Using Excel’s shortest functions

Happy New Year to everyone.

I’ve been busy working on a 3D version of my frame analysis program (which will be published in the not too distant future), but as things have been a bit quiet here recently, here are some things you can do with Excel’s shortest functions (N() and T()), inspired by a post at Bacon Bits.

Mike Alexander’s post (linked above) shows how to add comments to the end of a function by surrounding the text with the N() function, which will evaluate to zero, but I was more intrigued by one of the comments, pointing out that these functions can be used within array formulas to evaluate an embedded array.  See the link for more details, but playing with this I found an interesting difference in behaviour compared with using — (double minus), which is often recommended for this purpose.

If we have a list of numbers, starting in cell A1, then the formula:


will return 1, but:


will return 3, because the N() function evaluates the Offset function, before the Counta function.  In this case:


will give the same result, but:


returns #VALUE!, whereas:


returns 15, which is the correct result.

This entry was posted in Arrays, Excel and tagged , , , , . Bookmark the permalink.

26 Responses to Using Excel’s shortest functions

  1. Colin Legg says:

    I’ve played around with OFFSET() and N() before but something I hadn’t spotted until now and which I think is very interesting is that the unary plus operator has the same effect here as N().


    gives the same result (the sum of A2,A6,A7) as


    I’d previously thought that unary + never did anything.


  2. sam says:

    Colin ….thats Brilliant ….I was the one who posted about N() and T() on Mikes Blog.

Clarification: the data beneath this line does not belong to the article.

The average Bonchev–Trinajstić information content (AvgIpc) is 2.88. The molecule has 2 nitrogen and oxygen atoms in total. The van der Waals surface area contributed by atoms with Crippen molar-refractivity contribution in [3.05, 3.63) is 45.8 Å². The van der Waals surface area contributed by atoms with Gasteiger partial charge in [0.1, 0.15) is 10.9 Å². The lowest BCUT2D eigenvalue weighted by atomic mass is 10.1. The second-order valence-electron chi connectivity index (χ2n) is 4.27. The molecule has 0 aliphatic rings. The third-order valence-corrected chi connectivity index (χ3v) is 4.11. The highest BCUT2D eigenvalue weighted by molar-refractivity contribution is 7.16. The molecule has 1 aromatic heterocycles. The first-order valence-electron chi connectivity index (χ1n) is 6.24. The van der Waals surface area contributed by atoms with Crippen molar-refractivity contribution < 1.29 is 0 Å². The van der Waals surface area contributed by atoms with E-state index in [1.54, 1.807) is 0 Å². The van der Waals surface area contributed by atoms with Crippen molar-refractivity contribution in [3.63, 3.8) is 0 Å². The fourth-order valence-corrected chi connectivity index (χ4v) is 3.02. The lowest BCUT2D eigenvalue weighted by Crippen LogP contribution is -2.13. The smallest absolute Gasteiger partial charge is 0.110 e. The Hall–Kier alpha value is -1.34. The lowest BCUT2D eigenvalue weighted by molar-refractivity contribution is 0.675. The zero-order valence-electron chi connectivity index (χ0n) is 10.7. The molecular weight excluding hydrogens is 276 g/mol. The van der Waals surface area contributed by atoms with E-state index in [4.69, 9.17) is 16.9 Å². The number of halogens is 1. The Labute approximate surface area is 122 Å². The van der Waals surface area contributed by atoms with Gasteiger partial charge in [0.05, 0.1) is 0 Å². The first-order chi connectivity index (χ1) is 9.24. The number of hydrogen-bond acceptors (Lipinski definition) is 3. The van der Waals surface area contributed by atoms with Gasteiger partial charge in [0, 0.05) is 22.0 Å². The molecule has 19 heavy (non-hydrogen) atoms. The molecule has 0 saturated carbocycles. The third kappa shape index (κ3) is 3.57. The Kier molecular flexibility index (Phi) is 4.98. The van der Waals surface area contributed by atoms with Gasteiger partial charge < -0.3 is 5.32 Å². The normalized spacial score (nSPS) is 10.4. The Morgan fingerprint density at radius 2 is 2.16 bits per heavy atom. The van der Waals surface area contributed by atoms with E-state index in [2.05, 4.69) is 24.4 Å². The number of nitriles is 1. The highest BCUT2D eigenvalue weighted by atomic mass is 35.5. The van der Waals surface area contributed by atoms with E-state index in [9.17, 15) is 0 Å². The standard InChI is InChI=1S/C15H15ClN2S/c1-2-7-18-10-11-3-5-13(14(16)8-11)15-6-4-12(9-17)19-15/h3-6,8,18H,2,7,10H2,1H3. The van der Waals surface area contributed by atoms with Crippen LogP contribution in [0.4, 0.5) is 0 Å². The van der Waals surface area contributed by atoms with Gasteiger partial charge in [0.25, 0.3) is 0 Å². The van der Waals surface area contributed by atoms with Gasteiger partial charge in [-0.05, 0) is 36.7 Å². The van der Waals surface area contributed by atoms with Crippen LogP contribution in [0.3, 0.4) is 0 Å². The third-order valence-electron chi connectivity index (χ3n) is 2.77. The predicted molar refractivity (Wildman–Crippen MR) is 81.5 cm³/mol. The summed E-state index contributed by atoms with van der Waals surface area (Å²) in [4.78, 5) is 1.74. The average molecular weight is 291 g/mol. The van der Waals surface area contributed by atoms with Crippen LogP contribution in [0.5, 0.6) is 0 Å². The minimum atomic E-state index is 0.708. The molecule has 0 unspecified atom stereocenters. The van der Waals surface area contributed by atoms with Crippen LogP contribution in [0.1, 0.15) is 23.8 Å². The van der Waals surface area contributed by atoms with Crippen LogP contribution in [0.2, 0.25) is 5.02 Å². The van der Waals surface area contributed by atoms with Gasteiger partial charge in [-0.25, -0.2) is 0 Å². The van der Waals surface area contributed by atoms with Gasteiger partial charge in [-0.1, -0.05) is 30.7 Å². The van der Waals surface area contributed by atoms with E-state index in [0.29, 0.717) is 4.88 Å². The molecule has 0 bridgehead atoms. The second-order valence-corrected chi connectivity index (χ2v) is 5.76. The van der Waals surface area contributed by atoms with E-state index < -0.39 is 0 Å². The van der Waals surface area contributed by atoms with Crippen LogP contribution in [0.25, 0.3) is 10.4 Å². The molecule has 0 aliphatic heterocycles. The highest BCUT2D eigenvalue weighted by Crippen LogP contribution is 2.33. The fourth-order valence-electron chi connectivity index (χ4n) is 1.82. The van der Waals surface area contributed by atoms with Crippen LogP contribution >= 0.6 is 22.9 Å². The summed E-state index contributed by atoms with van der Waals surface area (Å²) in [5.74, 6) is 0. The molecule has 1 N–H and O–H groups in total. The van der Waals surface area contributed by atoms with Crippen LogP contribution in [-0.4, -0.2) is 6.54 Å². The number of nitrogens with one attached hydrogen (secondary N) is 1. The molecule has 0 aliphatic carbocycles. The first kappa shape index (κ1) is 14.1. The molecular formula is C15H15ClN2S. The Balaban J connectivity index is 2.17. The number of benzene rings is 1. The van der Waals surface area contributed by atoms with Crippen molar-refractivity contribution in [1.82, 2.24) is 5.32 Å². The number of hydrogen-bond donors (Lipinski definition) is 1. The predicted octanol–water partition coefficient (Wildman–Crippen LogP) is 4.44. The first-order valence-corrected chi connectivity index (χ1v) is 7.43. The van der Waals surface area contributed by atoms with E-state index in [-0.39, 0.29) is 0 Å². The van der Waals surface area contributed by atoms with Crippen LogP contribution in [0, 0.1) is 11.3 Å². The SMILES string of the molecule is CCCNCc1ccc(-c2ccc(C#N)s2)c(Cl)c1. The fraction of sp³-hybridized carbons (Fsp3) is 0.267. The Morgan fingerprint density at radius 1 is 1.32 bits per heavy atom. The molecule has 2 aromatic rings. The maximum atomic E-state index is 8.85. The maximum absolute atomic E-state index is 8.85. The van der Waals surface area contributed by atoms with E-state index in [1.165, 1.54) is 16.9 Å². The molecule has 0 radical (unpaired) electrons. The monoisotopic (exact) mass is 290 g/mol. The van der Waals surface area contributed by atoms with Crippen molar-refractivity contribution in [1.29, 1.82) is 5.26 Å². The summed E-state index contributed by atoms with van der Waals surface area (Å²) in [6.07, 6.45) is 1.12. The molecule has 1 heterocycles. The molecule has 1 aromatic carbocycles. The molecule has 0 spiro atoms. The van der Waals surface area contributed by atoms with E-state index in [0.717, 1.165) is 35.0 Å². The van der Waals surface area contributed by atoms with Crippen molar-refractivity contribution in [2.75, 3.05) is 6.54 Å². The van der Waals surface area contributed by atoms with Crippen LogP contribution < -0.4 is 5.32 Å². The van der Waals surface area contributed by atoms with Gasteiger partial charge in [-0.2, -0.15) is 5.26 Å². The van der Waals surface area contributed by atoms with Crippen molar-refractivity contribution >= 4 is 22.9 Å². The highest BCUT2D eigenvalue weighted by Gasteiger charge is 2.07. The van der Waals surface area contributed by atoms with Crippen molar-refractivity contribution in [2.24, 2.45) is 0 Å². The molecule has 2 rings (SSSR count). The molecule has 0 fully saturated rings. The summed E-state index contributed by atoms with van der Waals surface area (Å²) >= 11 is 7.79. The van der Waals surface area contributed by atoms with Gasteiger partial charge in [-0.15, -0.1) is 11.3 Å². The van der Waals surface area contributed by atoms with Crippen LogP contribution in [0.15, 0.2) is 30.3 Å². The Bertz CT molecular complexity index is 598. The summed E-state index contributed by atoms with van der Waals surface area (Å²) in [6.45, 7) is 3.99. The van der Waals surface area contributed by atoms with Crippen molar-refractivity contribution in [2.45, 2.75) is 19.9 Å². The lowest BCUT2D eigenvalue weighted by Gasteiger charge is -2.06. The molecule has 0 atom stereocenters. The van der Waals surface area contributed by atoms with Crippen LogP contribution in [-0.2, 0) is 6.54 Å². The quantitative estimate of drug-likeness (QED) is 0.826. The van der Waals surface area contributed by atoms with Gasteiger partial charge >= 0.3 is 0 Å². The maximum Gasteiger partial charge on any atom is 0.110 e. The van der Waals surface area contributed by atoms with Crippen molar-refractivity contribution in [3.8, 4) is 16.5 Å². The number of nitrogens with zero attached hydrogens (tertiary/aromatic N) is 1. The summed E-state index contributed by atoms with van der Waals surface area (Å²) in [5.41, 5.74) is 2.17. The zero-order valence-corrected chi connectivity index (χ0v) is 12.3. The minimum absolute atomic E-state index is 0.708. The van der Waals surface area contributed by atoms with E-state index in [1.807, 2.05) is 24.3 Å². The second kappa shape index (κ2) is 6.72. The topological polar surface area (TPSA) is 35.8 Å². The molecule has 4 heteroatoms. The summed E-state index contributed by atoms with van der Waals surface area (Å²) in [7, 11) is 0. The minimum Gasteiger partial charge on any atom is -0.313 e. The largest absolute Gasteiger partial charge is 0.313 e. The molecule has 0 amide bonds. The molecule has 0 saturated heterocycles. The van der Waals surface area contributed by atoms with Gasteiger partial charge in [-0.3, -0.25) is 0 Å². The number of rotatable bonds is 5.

And I never new + would replicate what N() does to the array from OFFSET
    Wonder if there is something similar for T()


  3. Colin Legg says:

    Hi Sam,

    It seems that it only replicates N() under very specific circumstances.
    Also, it works for me in XL 2010 and XL 2003, but in XL 2007 it returns #N/A.

    To be honest, my line of thinking at the moment is that it’s a bug.


  4. lhm says:

    I find one way to get a handle on understanding this kind of thing is to use the VBE watch window to evaluate the formula. Entering:


    shows that OFFSET is actually returning an array of range references (the transpose function ensures the formula is array-evaluated.) Note that no code needs to be running for this.

    To return a valid array of results it seems any function taking OFFSET as an argument must explicitly make provision for range references and not coerce these to arrays (in XLL terms arguments are registered as type R/U not P/Q and allows for types xlTypeRef or xlTypeSRef.)

    There appear to be relatively few built-in functions that fit the above criteria. Other than N and T, which both return the upper left cell value when given a range reference as an argument, COUNTIF, SUMIF, SUBTOTAL, RANK, AREAS and Database Functions also allow arrays of references in some arguments – i don’t know if there are any others? Similar behavior occurs with INDIRECT although the VBE evaluate function won’t work the same in this case.


  5. jeffreyweir says:

    I’ve just discovered that you can use OFFSET itself to de-reference OFFSET. Weird, but true. Even better, it happily returns both text AND numbers – not just one or the other like N and T do.
    So if you’ve got {1;”a”;”b”;2;3;”c”;”d”} in A1 to A7, then =OFFSET(OFFSET(A1,{1;3;4;6},),,) will return {“a”;2;3;”d”}


    • lhm says:

      Wrapping in another offset function seems to just return the same thing for me. You could also try one of these for returning a subset of values from a range:
      =LOOKUP({1,5,6},ROW(A1:A7),A1:A7) or =HLOOKUP(A1,A1:A7,{1,5,6}).
      They may be a little less efficient than OFFSET but allow for either text or numbers and are not volatile (although the second won’t allow blanks or errors in the first element.)